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The work of jazz artist Jay McShann, born on January 12, 1916 (some sources claim 1909), as James Columbus McShann, and known as "Hootie," has influenced musicians for almost a century. Raised in Muskogee, he taught himself piano, performing at an early age with local musicians, including Don Byas. McShann's parents, Jess and Leona McBee McShann, provided a strong religious environment, exposing their young son to the area's gospel music, but blues caught his attention.

In 1933 he traveled to Tulsa and played for Al Denny before joining musicians in southern Kansas. In 1934 McShann arrived in Kansas City, a rowdy place, with whose music scene he would always be associated. By 1937 McShann led his own band, which included a young Charlie Parker. Many jazz historians often focus on the fact that McShann gave Parker his first recording opportunity and introduced him to the New York City clubs. However, the quality and quantity of McShann's music proves his influence on the development of blues, jazz and bebop. Although usually not a blues band, his group had a national hit when they recorded "Confessin' the Blues" in 1941 for Decca Records. In 1942 they performed at New York City's Savoy Ballroom. When McShann returned to Kansas City, Charlie Parker remained in New York.

By 1944 service in World War II broke up the band. After the war McShann located in Los Angeles before returning to Kansas City. Throughout the rest of the twentieth century he led small music combos, working with renowned musicians, such as Jimmy Witherspoon, Eddy Vinson, Clarence Brown, and fellow Muskogee native Claude "Fiddler" Williams. Over his career McShann has been involved in numerous albums and re-issues, including Jazz Heritage Early Bird Charlie Parker (1941-43), Confessin' the Blues (1969), Man From Muskogee (1972), and Crazy Legs and Friday Strut (1976). Increasingly popular in Europe, he made countless tours through the "old world." The films Hootie Blues (1978), Last of the Blue Devils (1979), Jazz (2001), and The Blues (2003) have documented his career. Bestowed with many awards and inducted into several halls of fame over the decades, in 1998 he joined the Oklahoma Music Hall of Fame. McShann was in the Oklahoma Jazz Hall of Fame's first class in 1988, and the organization annually honors other musicians with its Jay McShann Lifetime Achievement Award, inaugurated in 1999. At the beginning of the twenty-first century McShann continued to perform, using Kansas City as his base.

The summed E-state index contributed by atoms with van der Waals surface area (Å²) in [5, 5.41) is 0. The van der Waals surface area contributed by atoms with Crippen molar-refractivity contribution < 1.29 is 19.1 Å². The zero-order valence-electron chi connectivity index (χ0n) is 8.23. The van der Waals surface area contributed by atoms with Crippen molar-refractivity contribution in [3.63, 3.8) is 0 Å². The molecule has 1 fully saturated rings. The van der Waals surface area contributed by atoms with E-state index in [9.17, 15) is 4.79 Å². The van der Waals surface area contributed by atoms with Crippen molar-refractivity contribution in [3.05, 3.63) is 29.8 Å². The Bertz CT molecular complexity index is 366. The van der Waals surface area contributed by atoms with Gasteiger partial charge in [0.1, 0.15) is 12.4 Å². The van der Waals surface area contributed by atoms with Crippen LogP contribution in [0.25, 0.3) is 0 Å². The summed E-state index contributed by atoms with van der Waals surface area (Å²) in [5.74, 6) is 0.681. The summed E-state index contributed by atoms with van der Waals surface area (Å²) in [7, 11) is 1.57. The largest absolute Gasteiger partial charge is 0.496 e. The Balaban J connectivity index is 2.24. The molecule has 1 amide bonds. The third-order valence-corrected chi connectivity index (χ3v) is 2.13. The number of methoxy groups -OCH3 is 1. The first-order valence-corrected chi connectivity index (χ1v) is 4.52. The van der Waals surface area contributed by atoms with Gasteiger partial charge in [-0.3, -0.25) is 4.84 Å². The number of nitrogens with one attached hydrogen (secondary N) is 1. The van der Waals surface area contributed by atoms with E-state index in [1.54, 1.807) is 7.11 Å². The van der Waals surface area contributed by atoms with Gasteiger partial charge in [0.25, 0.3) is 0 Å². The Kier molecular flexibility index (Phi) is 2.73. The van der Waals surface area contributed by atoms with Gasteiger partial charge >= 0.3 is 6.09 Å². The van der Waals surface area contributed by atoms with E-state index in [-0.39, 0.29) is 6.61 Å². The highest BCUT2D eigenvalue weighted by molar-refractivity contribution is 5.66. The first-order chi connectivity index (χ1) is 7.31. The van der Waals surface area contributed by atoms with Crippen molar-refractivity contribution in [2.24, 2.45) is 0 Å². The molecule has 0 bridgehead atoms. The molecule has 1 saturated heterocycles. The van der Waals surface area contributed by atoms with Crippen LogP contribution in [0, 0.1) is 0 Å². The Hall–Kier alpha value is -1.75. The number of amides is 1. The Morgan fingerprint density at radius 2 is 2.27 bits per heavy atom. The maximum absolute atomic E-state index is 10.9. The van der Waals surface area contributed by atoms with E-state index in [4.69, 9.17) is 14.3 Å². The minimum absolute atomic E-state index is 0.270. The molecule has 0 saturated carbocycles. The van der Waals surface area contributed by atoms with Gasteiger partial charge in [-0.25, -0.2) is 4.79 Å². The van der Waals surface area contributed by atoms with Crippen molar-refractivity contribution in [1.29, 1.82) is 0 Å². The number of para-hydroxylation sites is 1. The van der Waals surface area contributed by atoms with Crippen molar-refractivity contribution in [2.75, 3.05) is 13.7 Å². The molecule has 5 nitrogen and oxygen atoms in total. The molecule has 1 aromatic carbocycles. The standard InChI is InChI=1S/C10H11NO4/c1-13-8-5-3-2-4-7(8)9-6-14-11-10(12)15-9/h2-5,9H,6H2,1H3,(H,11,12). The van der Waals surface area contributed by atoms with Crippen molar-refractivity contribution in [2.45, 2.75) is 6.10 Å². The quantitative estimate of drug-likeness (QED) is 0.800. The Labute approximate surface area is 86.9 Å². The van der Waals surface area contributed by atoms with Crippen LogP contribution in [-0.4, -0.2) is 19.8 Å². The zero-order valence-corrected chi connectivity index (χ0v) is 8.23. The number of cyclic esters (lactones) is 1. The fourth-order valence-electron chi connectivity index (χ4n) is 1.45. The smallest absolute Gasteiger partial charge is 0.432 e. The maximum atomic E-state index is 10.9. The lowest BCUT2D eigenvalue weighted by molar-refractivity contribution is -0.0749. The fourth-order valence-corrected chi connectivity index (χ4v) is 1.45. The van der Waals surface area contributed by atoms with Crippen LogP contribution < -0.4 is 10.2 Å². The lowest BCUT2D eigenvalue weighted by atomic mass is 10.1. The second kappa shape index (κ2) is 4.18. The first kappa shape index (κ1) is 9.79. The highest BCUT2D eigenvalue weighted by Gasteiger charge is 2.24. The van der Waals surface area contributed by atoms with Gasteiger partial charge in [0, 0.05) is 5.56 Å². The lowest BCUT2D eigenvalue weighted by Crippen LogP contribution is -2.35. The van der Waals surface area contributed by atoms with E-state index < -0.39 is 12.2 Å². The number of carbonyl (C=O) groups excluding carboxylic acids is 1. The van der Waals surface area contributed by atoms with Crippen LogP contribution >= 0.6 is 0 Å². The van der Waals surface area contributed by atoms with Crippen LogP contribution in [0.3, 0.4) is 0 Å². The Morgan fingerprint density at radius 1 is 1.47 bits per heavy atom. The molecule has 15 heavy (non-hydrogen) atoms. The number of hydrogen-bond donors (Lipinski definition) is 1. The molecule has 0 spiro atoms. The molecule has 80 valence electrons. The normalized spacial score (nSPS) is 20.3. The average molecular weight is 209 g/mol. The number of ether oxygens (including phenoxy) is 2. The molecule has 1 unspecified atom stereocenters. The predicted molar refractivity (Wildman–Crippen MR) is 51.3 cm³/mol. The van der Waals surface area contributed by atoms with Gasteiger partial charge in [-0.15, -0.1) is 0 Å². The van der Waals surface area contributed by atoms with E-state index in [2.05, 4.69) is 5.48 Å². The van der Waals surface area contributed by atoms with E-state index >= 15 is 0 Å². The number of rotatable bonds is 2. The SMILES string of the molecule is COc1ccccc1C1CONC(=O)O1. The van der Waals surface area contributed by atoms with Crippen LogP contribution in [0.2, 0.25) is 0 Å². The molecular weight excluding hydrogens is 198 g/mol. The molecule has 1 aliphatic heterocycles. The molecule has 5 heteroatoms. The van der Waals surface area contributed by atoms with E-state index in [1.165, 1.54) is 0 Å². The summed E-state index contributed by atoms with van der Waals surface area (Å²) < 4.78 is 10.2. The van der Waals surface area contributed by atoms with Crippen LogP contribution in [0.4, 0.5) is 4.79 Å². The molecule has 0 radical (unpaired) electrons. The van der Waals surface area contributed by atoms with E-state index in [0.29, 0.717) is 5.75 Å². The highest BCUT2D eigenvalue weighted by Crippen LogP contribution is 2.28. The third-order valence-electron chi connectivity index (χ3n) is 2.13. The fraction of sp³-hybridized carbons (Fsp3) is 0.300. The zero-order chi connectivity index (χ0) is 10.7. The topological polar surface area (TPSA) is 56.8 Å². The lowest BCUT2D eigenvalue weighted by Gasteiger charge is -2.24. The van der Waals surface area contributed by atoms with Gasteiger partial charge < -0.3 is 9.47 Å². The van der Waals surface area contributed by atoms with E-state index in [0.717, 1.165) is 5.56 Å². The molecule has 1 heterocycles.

BIBLIOGRAPHY: George O. Carney and Hugh W. Foley, Jr., Oklahoma Music Guide: Biographies, Big Hits, and Annual Events (Stillwater, Okla.: New Forums Press, 2003). Chuck Haddix, "Still Confessin' the Blues," Down Beat 68 (May 2001). Eileen Southern, Biographical Dictionary of Afro-American and African Musicians (Westport, Conn.: Greenwood Press, 1982).

Larry O'Dell

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